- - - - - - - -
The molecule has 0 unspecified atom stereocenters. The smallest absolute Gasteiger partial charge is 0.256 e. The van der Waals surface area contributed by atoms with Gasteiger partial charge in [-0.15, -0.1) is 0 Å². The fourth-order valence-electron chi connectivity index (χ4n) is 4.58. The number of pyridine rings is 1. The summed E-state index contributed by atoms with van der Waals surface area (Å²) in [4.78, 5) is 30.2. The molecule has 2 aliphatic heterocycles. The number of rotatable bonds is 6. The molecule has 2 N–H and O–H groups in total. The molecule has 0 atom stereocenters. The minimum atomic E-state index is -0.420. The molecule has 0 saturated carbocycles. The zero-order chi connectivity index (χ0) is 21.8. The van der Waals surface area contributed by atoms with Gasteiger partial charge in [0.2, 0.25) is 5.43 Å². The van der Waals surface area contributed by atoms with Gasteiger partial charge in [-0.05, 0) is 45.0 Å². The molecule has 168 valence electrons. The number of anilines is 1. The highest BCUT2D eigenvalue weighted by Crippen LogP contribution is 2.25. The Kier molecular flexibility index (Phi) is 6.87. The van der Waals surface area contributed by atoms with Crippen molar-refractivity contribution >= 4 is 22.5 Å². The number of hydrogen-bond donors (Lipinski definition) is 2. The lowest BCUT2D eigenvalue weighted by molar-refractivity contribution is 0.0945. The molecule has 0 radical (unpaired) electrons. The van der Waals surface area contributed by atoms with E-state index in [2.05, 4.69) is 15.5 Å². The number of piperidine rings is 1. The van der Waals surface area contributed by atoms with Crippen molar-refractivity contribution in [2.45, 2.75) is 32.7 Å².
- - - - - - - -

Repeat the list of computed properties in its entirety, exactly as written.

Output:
The molecule has 0 unspecified atom stereocenters. The smallest absolute Gasteiger partial charge is 0.256 e. The van der Waals surface area contributed by atoms with Gasteiger partial charge in [-0.15, -0.1) is 0 Å². The fourth-order valence-electron chi connectivity index (χ4n) is 4.58. The number of pyridine rings is 1. The summed E-state index contributed by atoms with van der Waals surface area (Å²) in [4.78, 5) is 30.2. The molecule has 2 aliphatic heterocycles. The number of rotatable bonds is 6. The molecule has 2 N–H and O–H groups in total. The molecule has 0 atom stereocenters. The minimum atomic E-state index is -0.420. The molecule has 0 saturated carbocycles. The zero-order chi connectivity index (χ0) is 21.8. The van der Waals surface area contributed by atoms with Gasteiger partial charge in [0.2, 0.25) is 5.43 Å². The van der Waals surface area contributed by atoms with Gasteiger partial charge in [-0.05, 0) is 45.0 Å². The molecule has 168 valence electrons. The number of anilines is 1. The highest BCUT2D eigenvalue weighted by Crippen LogP contribution is 2.25. The Kier molecular flexibility index (Phi) is 6.87. The van der Waals surface area contributed by atoms with Crippen molar-refractivity contribution >= 4 is 22.5 Å². The number of hydrogen-bond donors (Lipinski definition) is 2. The lowest BCUT2D eigenvalue weighted by molar-refractivity contribution is 0.0945. The molecule has 0 radical (unpaired) electrons. The van der Waals surface area contributed by atoms with E-state index in [2.05, 4.69) is 15.5 Å². The number of piperidine rings is 1. The van der Waals surface area contributed by atoms with Crippen molar-refractivity contribution in [2.45, 2.75) is 32.7 Å².